Saturday, December 22, 2018

Hallelujah: How Handel played the markets

Professor Ellen Harris wrote the definitive paper on Handel's finances, Handel the Investor, definitive that is until a BBC reporter made a startling find:

A chance discovery in a ledger at the Bank of England suggests the composer Handel may have been a smart financial operator.

Professor Harris came back with the new definitive paper:

From MIT Open Access:

Courting Gentility: Handel at the Bank of England 

Author: Harris, Ellen T.
Department: Massachusetts Institute of Technology. Department of Humanities. Music and Theater Arts Section
Publisher: Oxford University Press
Date Issued: 2010-08
Perhaps one of the most surprising events of the 250th anniversary year of Handel’s death, in both its content and method of delivery, occurred on a BBC Radio 3 program devoted to the composer’s investments: John Keyworth, Curator of the Museum of the Bank of England, revealed that Handel had opened his first South Sea Annuities account in 1723, five years earlier than previously known.1 The discovery of this early investment activity offers important new information about Handel’s investment practices and their financial outcomes. Further, renewed examination of the records at the Bank of England has permitted a better understanding of the importance of signed transfer forms as biographical documents. In publishing this material, I follow the plan of my earlier article, “Handel the Investor” (Music & Letters 83 [2004], 521-575) in providing a full diplomatic transcription of the account in Appendix I and a list of the people with whom Handel had transactions in Appendix II.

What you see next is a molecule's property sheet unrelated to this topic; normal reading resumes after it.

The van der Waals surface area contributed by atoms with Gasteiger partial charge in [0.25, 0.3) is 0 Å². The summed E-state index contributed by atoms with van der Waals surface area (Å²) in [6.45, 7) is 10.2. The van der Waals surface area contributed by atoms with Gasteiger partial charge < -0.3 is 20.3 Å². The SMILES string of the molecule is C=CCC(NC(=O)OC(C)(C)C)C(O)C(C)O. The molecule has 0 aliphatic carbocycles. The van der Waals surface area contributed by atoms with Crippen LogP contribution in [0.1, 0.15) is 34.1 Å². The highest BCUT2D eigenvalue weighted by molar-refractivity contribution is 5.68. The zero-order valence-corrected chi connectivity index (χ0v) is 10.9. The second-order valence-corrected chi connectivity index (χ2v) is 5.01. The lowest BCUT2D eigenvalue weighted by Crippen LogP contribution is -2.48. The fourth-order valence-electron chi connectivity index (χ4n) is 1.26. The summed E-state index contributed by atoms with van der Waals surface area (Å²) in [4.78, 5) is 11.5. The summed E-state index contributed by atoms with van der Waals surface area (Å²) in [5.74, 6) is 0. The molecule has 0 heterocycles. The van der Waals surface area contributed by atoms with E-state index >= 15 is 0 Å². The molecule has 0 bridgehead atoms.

It had been assumed previously that Handel opened his first account in South Sea Annuities in 1728, immediately after the Royal Academy of Music permanently shut its doors. The new information reveals that Handel opened this account following the season of 1723, and it documents just how early he developed a sense of financial security. Having composed only two complete operas in the first years of the Royal Academy (Radamisto and Floridante, which opened respectively in April 1720 and December 1721), Handel saw the premieres of two further works in the first half of 1723—Ottone in January and Flavio in May. Further, in February, 1723, Handel was given the formal title of “Composer of Musick for His Majesty’s Chappel Royal,” which entailed no regular duties but provided him with an additional £200 per annum, doubling to £400 the pension (or allowance) he had been given by Queen Anne in 1713 and was still receiving.2 And some time before 9 June 1723 (perhaps a year earlier) he had also been appointed “Master of Music” to the royal princesses, at a salary of yet another £200.3 With an annual income of £600 from the royal treasury, which Handel received for life, in addition to whatever he earned at the Royal Academy for his operas and his position as“Master of the Orchester [sic] with a Sallary,” one can see how he may have had income to spare. In fact, this surplus may have prompted his decision to move into the house in Brook Street that was to be his home for the rest of his life.